Gay men during the “AIDS Dark Age” (1981-1996) were frightened out of their minds, especially in the first years of its outbreak when so little was known about it, or about who or how many among the still symptom-free harbored the deadly virus.
Behaviors under these conditions varied radically, from the caring to the insane.
Voluntary caregivers provided extraordinary support for their stricken fellow homosexuals, friends and strangers alike, so many alienated from family and former friends and otherwise alone, as documented in David Weissman’s new film, “We Were Here.”
Strident activists took to the streets. Playwright Larry Kramer was first to leap to his political feet when the public reports started coming out about the new, mysterious “gay cancer” in July 1981.
Then there was the madness, as journalist Randy Shilts, destined to die of AIDS in 1994, witnessed first hand and reported in his “And the Band Played On: Politics, People and the AIDS Epidemic 1980-1985” (1987).
That 630-page book is the most thorough testament to the first years of AIDS, a critically important chronicle of the professional journalist’s “who, what, where, when and how” of what happened. Shilts was an openly gay reporter for the San Francisco Chronicle.
His book ran afoul of the gay establishment at the time, as it was deemed to cast too negative a light on the gay community. But it was made into a powerful, Emmy Award-winning HBO documentary film in 1993 though still, as good as that film was, it didn’t begin to reach the depth and gritty detail of the book.
Most shocking is the book’s description of the unfathomable resistance to standard public health measures, designed to prevent the virus from spreading, that came from leaders of gay establishment, caught in the grip of their radical hedonism, in those early years of the epidemic.
Sadly, many leaders of gay organizations were people with significant vested financial interests in the promiscuous sex of the urban gay subculture. They were owners of bars (many with sexually-active “dark rooms” in the rear), porn bookstores (many with “glory hole”-equipped peep show compartments in the back), sex clubs and bathhouses.
It was suspected very early that these kinds of establishments were major points of transmission of the virus, and there developed a pitched battle between public health officials and those in the gay community, either with financial interests or deeply intrenched from a decade’s worth of collective, clinical addiction to frequent and impersonal sex, who fought to keep these places open and unchanged.
Clinical addiction to sex in the face of AIDS became hysterical insanity.
Three years into the epidemic, when some gay leaders began realizing that measures like closing the bathhouses were required to save lives, an editorial entitled “Killing the Movement” appeared in the April 4, 1984 edition of the Bay Area Reporter in San Francisco. It equated closing the bathhouses with “killing off” the gay liberation movement, saying the move spelled “the annihilation of gay life.” The paper publicized a “traitor’s list” of the 16 gay leaders who called for the bathhouse closings.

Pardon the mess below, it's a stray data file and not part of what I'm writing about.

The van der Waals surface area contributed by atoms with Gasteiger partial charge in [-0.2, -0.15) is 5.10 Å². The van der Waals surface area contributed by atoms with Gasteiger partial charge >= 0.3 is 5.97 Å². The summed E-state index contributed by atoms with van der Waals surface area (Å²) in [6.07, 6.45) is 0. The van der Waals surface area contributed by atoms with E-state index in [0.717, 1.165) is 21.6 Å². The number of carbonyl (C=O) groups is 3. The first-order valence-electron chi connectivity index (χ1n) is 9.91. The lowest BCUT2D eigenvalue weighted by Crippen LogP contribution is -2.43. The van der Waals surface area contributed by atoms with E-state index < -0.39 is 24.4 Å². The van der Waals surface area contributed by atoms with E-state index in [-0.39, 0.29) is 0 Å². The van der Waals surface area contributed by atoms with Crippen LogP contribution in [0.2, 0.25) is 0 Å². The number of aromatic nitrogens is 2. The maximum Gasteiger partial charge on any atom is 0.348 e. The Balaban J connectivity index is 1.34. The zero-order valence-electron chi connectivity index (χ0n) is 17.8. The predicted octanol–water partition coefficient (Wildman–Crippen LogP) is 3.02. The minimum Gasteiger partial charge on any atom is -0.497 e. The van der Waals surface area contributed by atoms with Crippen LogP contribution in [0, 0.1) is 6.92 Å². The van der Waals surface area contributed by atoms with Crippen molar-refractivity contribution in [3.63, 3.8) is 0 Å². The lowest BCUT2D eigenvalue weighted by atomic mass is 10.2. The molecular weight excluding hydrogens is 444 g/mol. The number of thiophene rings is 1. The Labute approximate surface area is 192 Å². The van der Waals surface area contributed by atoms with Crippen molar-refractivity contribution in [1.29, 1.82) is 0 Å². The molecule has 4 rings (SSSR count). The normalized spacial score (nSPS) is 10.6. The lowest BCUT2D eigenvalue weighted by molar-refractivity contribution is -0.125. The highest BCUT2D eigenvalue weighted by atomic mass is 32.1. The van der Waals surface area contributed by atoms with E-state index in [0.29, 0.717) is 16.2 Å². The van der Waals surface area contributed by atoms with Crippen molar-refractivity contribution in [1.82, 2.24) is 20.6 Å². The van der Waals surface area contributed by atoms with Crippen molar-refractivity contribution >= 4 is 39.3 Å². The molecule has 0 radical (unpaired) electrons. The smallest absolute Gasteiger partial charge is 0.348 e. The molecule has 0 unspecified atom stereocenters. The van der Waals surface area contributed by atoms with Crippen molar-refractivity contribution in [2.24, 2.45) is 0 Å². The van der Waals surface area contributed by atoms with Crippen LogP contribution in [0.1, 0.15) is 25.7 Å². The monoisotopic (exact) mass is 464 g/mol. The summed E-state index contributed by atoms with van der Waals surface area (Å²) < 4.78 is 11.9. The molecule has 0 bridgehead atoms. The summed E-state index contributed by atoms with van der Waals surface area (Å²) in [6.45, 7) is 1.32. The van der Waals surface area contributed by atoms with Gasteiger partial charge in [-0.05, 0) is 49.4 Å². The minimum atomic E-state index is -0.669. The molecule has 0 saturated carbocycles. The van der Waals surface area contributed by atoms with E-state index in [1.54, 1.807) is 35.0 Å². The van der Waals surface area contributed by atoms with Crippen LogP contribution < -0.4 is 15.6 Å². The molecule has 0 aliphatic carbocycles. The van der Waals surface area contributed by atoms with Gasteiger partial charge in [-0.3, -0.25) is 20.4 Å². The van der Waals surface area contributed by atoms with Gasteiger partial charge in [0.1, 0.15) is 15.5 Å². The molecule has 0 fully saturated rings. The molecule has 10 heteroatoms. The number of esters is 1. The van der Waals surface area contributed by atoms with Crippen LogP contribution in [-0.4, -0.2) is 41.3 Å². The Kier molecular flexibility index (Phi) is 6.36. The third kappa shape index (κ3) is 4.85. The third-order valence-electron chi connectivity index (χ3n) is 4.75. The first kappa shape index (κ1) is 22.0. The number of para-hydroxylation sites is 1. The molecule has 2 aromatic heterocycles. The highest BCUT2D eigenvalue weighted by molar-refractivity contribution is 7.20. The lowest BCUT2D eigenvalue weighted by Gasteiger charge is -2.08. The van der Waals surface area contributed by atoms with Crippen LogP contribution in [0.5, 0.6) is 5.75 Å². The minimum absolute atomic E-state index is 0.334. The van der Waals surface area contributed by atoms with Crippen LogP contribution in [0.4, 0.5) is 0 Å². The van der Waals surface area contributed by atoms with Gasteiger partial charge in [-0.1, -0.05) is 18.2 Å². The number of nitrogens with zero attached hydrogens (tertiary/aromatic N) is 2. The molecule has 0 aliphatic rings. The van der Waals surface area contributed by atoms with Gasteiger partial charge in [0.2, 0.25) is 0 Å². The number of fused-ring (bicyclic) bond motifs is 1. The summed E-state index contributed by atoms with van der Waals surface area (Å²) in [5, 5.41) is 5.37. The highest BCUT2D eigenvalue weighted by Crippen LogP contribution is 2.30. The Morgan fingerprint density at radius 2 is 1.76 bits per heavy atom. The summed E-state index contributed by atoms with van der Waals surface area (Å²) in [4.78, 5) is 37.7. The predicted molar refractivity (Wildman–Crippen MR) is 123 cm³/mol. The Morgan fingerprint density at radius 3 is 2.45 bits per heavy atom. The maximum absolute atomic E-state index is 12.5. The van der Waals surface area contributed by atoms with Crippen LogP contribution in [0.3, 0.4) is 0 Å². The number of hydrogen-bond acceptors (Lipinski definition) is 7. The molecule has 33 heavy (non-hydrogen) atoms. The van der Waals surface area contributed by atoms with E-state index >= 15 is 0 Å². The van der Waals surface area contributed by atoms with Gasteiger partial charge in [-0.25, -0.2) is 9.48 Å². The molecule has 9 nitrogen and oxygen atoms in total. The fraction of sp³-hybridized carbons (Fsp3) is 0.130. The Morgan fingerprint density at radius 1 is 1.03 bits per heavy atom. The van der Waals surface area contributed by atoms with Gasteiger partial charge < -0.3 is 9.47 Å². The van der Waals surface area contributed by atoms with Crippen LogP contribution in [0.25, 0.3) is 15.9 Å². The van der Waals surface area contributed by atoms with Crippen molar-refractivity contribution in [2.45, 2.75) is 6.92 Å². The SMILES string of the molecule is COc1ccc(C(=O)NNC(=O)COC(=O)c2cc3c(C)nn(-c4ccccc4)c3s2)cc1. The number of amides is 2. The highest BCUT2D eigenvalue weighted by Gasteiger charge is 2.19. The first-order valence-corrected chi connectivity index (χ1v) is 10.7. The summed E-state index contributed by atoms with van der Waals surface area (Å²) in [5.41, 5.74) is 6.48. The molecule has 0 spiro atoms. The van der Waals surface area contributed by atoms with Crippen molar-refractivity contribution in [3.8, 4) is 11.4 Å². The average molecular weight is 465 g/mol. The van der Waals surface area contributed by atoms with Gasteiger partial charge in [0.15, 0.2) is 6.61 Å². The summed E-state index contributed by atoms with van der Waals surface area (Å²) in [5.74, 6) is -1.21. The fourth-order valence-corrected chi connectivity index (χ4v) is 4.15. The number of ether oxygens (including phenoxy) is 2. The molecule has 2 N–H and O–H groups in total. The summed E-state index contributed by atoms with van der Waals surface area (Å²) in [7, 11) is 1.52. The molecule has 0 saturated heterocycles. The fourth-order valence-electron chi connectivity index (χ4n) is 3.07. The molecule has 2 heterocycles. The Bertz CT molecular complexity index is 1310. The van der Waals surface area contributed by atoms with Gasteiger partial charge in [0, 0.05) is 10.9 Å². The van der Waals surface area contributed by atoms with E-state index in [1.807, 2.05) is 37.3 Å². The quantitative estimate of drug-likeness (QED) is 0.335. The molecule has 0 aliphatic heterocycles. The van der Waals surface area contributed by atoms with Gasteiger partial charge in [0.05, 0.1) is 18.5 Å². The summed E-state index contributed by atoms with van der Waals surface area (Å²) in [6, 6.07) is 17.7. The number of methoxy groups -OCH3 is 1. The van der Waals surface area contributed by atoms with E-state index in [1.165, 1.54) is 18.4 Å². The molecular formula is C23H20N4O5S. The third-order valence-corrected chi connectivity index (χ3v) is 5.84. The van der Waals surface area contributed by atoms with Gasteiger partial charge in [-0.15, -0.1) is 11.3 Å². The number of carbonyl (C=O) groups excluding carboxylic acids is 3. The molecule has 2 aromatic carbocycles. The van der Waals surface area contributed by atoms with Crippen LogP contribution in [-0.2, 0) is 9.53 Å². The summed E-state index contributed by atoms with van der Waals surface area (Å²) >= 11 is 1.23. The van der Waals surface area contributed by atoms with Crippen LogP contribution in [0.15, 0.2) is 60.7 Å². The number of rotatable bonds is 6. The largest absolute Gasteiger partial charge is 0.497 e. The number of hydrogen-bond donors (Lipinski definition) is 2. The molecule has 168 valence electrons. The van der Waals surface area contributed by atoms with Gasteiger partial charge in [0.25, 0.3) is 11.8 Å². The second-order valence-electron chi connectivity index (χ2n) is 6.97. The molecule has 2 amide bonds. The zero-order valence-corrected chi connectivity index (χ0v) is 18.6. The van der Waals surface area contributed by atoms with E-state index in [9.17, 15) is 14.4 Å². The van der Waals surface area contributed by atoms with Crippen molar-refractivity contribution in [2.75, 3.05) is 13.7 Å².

As Shilts wrote, “A homosexual McCarthyism descended on the gay community…McCarthy felt he could proscribe all the political views a true American should have; the Bay Area Reporter and its like-minded gay leaders now felt they could order all homosexuals to think exactly as they did or be branded unhomosexual traitors.”
Under such a logic, Shilts added, “The heroes had become the bathhouse owners, who had assured doctors at the AIDS Clinic that bathhouses were fine because ‘we both make our money off’ the people who were killing themselves there.'”
Even more disturbing, he said, “was the fact that there was no one in the gay community who would censure this verbal terrorism. Not one gay politico, writer, or thinker would step forward and say, simply, ‘This is madness.’ Insanity triumphed because sane people were silent.”
It’s hard to know which was more outrageous: fanatical resistance to preventing the spread of the deadly virus, or the equation gay liberation with unprotected bathhouse sex.
It took a gay activist from the pre-Stonewall era to force the issue on closing the baths. In 1984, Larry Littlejohn, a founder of the Society of Individual Rights (SIR), moved to place a referendum on the ballot to ban sexual activity in the San Francisco’s 15 bathhouses. Threatening to “out” the issue like this forced city and gay leaders to act, neither wanting it on the ballot, and the bathhouses were soon closed. Other U.S. cities quickly followed suit.
The same madness persisted among those gay leaders who a year later resisted testing for the virus, once an effective test was finally devised.
The plague was extended for years longer than it might have, at the cost of scores of thousands of lives, by the combination of government inaction and astonishing insanity in the gay establishment.
To be continued.